March 24, 2011
Co-Chair Cannon, Co-Chair Gilliam and members of the Committee, my name is Todd Wynn. I am Vice President and energy policy analyst of Cascade Policy Institute, a non-partisan, non-profit public policy research organization based in Portland. Our mission is to promote policies that enhance individual liberty, personal responsibility and economic opportunity in Oregon.
I am here to testify today in support of House Bill 2992.
Economic Costs of Not Classifying Hydro as Renewable
In 2007, legislators passed Senate Bill 838 which established the Renewable Portfolio Standard (RPS). This legislation forces the major utilities to procure 25% of their electricity from renewable energy by 2025. The bill established a narrow definition of renewable energy which specifically excludes the vast majority of energy produced from Oregon’s hydroelectric system.
Cascade Policy Institute’s recently released economic analysis, The Economic Impact of Oregon’s Renewable Portfolio Standard, shows that the RPS with the current strict definition of renewable energy will lead to significant negative economic consequences as only more expensive and intermittent sources of energy qualify:
Over the period of 2015 to 2025, the mandate will cost Oregonians an additional $6.811 billion over conventional power within a range of $4.009 billion and $9.310 billion.
In 2025, the mandates will cost families an average of $247 per year, commercial businesses an average of $1,394 per year and industrial businesses an average of $11,585 per year.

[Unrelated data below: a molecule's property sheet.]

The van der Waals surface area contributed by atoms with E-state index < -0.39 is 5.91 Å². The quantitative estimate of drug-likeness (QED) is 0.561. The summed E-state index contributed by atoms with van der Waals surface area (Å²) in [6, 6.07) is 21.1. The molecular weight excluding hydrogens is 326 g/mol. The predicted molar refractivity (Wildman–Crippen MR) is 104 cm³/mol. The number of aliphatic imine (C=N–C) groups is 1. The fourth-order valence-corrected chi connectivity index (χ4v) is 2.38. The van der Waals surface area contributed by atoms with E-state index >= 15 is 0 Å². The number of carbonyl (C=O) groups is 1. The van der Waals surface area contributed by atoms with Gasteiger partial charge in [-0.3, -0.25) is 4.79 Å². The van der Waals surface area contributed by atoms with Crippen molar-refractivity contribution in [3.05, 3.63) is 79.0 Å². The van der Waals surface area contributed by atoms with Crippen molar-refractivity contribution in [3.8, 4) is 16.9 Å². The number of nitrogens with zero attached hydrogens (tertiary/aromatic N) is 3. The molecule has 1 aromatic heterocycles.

By 2025 the Oregon economy will lose an average of 17,530 jobs, within a range of between 10,025 jobs under the low-cost scenario and 24,630 jobs under the high-cost scenario.
Due to higher home energy costs, in 2025, annual real disposable income will fall by $170 million, within a range of $101 million and $230 million.
Oregon is One of the Nation’s Leaders in Clean Energy Generation
Oregon is ranked 48th out of 50 states in the amount of carbon dioxide and nitrogen oxide produced per unit of electricity generated. The state is also 46th in the amount of sulfur dioxide per unit of electricity generated. This is mainly due to Oregon’s high use of hydroelectricity.
|Emissions (thousand metric tons)||Rank out of U.S. States|
|Sulfur Dioxide (lbs/MWh)||0.5||46|
|Nitrogen Oxide (lbs/MWh)||0.5||48|
|Carbon Dioxide (lbs/MWh)||293||48|
The Energy Information Administration currently considers hydroelectricity to be a renewable energy source. When hydroelectricity is defined as renewable energy, Oregon is third out of the entire nation in capacity and generation of renewable energy, generating more than 60% of its energy from renewables.
In contrast, for the nation as a whole, renewable sources supply approximately eight percent of total electric power generation.
Establishing a strict politically motivated definition for renewable energy does not acknowledge the vast amount of clean electricity that the state is producing and using.
Excluding hydroelectricity from the RPS will also cause significant negative economic impacts on the state’s economy as utilities are forced to increase their percentage of expensive and unreliable sources of energy.
It is best to establish a realistic definition of renewable energy, finally acknowledge our clean energy production and begin reforming a forceful and unrealistic push for expensive renewable energy sources.
 The Economic Impact of Oregon’s Renewable Portfolio Standard, Cascade Policy Institute. March 10, 2011. Available at https://cascadepolicy.org/news/2011/03/10/new-study-forcing-oregonians-to-purchase-renewable-energy-proves-costly/
 Energy Information Administration 2008. Statistics are for 2006.
 Energy Information Administration.